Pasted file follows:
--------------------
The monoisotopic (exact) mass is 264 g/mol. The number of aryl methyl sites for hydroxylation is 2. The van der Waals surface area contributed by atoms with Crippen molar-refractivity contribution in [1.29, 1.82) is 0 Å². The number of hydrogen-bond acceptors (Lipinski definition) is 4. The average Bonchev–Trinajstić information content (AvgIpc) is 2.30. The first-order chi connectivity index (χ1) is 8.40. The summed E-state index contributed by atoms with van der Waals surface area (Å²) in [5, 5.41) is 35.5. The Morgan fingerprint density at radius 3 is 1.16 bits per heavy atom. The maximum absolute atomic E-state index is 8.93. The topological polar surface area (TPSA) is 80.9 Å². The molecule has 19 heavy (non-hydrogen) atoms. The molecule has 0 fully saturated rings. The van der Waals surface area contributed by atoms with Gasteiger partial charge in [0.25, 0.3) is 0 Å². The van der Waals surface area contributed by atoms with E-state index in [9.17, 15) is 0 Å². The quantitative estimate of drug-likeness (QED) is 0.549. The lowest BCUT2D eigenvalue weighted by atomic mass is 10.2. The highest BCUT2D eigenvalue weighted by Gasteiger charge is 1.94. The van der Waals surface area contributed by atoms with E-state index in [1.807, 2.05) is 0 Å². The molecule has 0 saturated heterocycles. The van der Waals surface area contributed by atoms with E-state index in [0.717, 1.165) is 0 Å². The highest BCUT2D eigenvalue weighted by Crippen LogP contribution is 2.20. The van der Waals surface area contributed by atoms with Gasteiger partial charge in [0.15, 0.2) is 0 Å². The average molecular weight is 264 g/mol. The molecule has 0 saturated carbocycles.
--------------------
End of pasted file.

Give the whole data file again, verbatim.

The monoisotopic (exact) mass is 264 g/mol. The number of aryl methyl sites for hydroxylation is 2. The van der Waals surface area contributed by atoms with Crippen molar-refractivity contribution in [1.29, 1.82) is 0 Å². The number of hydrogen-bond acceptors (Lipinski definition) is 4. The average Bonchev–Trinajstić information content (AvgIpc) is 2.30. The first-order chi connectivity index (χ1) is 8.40. The summed E-state index contributed by atoms with van der Waals surface area (Å²) in [5, 5.41) is 35.5. The Morgan fingerprint density at radius 3 is 1.16 bits per heavy atom. The maximum absolute atomic E-state index is 8.93. The topological polar surface area (TPSA) is 80.9 Å². The molecule has 19 heavy (non-hydrogen) atoms. The molecule has 0 fully saturated rings. The van der Waals surface area contributed by atoms with Gasteiger partial charge in [0.25, 0.3) is 0 Å². The van der Waals surface area contributed by atoms with E-state index in [9.17, 15) is 0 Å². The quantitative estimate of drug-likeness (QED) is 0.549. The lowest BCUT2D eigenvalue weighted by atomic mass is 10.2. The highest BCUT2D eigenvalue weighted by Gasteiger charge is 1.94. The van der Waals surface area contributed by atoms with E-state index in [1.807, 2.05) is 0 Å². The molecule has 0 saturated heterocycles. The van der Waals surface area contributed by atoms with E-state index in [0.717, 1.165) is 0 Å². The highest BCUT2D eigenvalue weighted by Crippen LogP contribution is 2.20. The van der Waals surface area contributed by atoms with Gasteiger partial charge in [0.15, 0.2) is 0 Å². The average molecular weight is 264 g/mol. The molecule has 0 saturated carbocycles.